I’ve had dogs all my life and fed nothing but dry dog food. After reading all the posts on this site..my head is swirling around. I am getting a bichon/Shitzu mix, 5 lb puppy, 9 wks old. I always thought wet food was bad for the teeth.. I have budget constraints as well. Can I have your opinions on what is best and what dog food would be good. I just bought nutro ultra dry. Thanks for you input…
I’m sure you have noticed that dry doesn’t really keep teeth clean, so if that’s the only reason for feeding it then take a pass. Balanced raw is best. It has fresh specie appropriate food sources. After that, freeze dried, then dehydrated, because they are less processed and are usually a good source of meat proteins. Next would be canned, it is heat damaged but it has appropriate moisture and it is less processed than kibble and less starch than kibble. Last is kibble which is high in carbs and very processed.
For dental health, try brushing and raw meaty bones.Hound Dog MomParticipant
What is your budget? Unfortunately – while healthier, as Patty pointed out – most dry food alternatives (dehydrated, freeze-dried, canned and raw) are much more expensive than dry dog food. If it’s not possible to feed an entirely raw, dehydrated, freeze-dried or canned diet you can “top” the kibble with these foods or alternate (i.e. raw for breakfast and dry for dinner). Healthy leftovers like lean meat, steamed veggies, eggs or plain yogurt are also a cheap way to dress up kibble and boost the species-appropriateness – just keep the addition of unbalanced toppers to 20% or less of the meal. Unfortunately dehydrated, freeze-dried and commercial raw foods would probably be off the table for someone on a budget but there are some quality budget friendly canned foods. Walmart sells a food called Pure Balance which is rated 5 stars and costs $1 per can, Tractor Supply sells a food called 4Health which is rated 4.5 stars and costs $0.99 per can and Costco sells a canned food called Kirkland Cuts & Gravy which costs $0.79 per can. Home cooked and homemade raw can be done fairly cheaply – but homemade diets do take some research. I agree with Patty about the lack of dental benefits with dry food as well – it’s just a myth that dry food cleans the teeth. The only way to assure dental health is to brush your dog’s teeth regularly or have regular dental cleanings at your vet. Raw bones can aid in dental health to a certain degree, but they’re no substitution for teeth brushing.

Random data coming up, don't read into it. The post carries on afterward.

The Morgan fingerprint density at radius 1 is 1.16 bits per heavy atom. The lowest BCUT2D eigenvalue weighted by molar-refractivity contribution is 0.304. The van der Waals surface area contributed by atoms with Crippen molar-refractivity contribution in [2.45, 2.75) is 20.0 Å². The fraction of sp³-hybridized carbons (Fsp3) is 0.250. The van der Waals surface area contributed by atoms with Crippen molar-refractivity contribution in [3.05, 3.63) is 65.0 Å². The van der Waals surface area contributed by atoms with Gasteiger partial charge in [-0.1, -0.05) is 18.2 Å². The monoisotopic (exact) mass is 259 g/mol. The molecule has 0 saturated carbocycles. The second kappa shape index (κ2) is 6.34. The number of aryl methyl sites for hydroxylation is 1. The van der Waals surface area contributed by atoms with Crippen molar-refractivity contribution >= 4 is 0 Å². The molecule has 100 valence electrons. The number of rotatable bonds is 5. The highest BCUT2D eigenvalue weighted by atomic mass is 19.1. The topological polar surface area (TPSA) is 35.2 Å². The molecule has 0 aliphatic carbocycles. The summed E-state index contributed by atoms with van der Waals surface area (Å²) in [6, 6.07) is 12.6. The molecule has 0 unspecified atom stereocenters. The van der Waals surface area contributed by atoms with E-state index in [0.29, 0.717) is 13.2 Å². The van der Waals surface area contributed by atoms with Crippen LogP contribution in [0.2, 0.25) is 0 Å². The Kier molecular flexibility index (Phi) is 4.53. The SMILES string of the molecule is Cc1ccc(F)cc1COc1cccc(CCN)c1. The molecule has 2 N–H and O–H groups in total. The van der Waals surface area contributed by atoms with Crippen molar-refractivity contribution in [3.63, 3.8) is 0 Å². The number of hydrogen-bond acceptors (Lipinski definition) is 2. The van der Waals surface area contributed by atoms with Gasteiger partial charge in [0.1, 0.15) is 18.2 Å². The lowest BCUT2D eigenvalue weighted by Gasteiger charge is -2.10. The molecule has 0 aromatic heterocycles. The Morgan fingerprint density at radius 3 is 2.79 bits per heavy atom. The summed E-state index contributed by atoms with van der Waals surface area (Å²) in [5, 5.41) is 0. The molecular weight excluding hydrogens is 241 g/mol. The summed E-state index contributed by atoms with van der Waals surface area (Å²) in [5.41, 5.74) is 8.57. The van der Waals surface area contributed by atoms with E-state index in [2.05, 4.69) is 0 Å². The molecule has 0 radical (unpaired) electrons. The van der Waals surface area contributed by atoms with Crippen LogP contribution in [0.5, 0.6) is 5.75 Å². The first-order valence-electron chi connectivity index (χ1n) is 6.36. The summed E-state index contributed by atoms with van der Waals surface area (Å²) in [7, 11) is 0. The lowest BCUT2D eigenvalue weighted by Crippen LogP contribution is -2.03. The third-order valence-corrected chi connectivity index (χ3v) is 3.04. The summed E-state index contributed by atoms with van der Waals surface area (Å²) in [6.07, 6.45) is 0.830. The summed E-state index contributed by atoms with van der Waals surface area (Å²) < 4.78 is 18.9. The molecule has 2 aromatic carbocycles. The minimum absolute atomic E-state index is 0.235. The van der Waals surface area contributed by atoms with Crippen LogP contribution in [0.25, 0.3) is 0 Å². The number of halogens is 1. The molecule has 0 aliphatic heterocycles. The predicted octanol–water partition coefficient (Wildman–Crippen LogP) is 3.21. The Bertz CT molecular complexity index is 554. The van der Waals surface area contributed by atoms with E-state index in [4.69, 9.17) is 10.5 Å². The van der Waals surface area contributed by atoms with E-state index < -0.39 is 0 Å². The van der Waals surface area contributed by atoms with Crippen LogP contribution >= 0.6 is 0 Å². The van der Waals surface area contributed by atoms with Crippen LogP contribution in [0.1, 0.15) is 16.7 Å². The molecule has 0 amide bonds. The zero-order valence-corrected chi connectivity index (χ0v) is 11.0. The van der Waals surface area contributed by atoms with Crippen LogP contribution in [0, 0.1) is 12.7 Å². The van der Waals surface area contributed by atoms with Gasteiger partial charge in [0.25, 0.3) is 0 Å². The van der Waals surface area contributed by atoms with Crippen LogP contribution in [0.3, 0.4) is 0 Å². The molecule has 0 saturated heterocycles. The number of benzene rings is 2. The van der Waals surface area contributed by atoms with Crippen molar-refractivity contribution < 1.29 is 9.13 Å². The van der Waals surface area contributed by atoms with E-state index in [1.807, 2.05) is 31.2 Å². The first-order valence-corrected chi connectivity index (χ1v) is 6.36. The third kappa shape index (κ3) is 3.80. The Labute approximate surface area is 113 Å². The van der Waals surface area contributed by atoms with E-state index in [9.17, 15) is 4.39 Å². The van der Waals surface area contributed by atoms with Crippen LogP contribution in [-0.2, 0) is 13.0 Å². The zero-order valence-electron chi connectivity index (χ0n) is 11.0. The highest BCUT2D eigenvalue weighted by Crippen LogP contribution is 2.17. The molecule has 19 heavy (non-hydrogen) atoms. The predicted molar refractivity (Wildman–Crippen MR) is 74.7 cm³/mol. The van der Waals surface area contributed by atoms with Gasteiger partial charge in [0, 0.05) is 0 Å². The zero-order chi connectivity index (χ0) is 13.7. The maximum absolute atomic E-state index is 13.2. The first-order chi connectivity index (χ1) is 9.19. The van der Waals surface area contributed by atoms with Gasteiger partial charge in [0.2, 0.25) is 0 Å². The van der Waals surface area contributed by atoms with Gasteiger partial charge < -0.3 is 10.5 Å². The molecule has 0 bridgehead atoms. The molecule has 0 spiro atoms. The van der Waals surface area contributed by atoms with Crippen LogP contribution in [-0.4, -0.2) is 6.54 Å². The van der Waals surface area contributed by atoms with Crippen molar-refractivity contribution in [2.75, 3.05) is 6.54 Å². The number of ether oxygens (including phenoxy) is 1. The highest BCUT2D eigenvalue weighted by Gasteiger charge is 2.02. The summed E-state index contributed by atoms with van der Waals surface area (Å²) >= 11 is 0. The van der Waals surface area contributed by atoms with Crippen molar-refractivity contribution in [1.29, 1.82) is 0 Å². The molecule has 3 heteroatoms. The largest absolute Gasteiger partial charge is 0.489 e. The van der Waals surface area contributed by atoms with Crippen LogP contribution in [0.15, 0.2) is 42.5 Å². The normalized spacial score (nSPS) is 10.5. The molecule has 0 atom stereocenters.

Thanks to all…how about raw eggs?
I give raw cage free eggs(my own) a couple times a week and I also give them with the whites lightly cooked a couple times a week, sometimes I just hand them a whole hardboiled egg as a snack.
Great….one last question…I think I’ll try the kibble of Pure Balance, a small bag…and a can (the cans are so large..), then find a decent raw, or dehydrated food, to alternate…any suggestions? I guess I’ll get bones at the butcher..I love this site!
If you want easy, Darwin’s, Aunt Jenny’s, and Answers for complete frozen raw foods foods. Or you can get The Honest Kitchen Preference or Steve Brown’s See Spot Live Longer dinner mixes and add your own fresh meat to them. This is a really easy way to get started feeding raw. Or if you want to do the work of learning about what to add to balance your dogs meals, you can order several different meats from Hare Today.
darwins sounds great…but 105.00 for how many months..? Confused
Raw isn’t cheap, unless you make it your self. Depending on how much your dog needs that could last you as little as 40 days or as much as 80 days.InkedMarieMember
Why not feed a variety of raw, kibble & dehydrated?
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